In the past, India and Bangladesh have committed to protect Sundarbans forest as a UNESCO World Heritage Site. UNESCO has the power to list the forest as a ‘World Heritage Site in Danger’ and send an international signal to the Indian and Bangladeshi governments that they cannot continue to put coal and profit above the communities that live in and around the mangrove forests.
Both India and Bangladesh are pushing to keep the Sundarbans off this list — so it’s up to us to push back. Ask UNESCO to include the Sundarbans Forest in the World Heritage Sites in Danger list.
On the ground, local communities in India, Bangladesh and Kenya are fighting back. Resistance against coal projects is growing. In Bangladesh, they’ve organized two long marches of thousands of people to oppose the plant, organised a boat chain, and have kept up a long fight locally to defend their land and future. But a global message is needed to support them:
In Kenya, Save Lamu, a coalition of over 30 community organizations based in Lamu County, is actively combating the project. Beside meetings held with government, community and religious leaders, Save Lamu is also focusing on community outreach programmes like educational talks, door-to-door mobilisation and screening of coal related documentaries. The campaign has organised radio talk shows where medical experts detailed the impacts of coal on people’s health and well-being. In collaboration with 350 Kenya, Save Lamu will be soon utilizing activism tactics for stronger mobilizations, especially towards youths.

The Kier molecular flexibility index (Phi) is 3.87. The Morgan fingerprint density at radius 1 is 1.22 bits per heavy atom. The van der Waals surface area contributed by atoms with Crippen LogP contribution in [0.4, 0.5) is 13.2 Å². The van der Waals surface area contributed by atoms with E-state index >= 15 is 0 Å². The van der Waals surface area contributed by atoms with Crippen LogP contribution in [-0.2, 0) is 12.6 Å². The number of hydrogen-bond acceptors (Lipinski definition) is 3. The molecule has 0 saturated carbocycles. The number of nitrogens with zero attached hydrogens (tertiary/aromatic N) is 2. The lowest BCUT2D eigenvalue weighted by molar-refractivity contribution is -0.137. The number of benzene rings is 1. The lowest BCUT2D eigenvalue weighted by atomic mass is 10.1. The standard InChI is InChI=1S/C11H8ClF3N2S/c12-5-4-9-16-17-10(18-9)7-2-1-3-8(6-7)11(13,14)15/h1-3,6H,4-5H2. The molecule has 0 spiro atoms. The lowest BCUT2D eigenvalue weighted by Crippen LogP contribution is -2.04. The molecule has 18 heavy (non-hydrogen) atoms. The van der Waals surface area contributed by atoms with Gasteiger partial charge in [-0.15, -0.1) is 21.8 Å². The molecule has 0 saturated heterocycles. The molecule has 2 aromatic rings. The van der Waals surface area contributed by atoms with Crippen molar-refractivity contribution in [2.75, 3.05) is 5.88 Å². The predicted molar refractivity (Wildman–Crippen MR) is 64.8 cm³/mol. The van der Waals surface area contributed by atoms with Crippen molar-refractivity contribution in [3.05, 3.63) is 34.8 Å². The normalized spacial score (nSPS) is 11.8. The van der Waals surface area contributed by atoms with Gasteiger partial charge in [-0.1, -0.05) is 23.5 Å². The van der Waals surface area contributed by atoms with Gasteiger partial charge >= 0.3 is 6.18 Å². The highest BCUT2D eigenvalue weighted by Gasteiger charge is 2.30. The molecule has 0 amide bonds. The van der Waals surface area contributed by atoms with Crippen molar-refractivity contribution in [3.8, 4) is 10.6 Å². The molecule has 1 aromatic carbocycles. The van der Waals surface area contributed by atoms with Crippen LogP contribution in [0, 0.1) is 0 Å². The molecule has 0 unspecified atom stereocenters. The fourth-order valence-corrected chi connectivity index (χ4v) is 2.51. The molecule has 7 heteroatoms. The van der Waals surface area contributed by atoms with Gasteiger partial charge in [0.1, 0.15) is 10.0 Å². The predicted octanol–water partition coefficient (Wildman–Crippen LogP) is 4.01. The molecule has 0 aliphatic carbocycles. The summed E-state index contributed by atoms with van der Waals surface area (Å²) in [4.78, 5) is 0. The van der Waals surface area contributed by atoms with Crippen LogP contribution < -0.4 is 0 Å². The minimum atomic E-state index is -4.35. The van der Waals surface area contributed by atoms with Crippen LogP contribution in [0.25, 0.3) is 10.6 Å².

Today, we are calling on all concerned governments to take immediate corrective measures. Shutting down work at the Rampal coal plant and halting plans of building the Lamu coal plant– and rather work for a more secure climate future for one of the world’s most climate-vulnerable countries.
350 Africa-Arab Team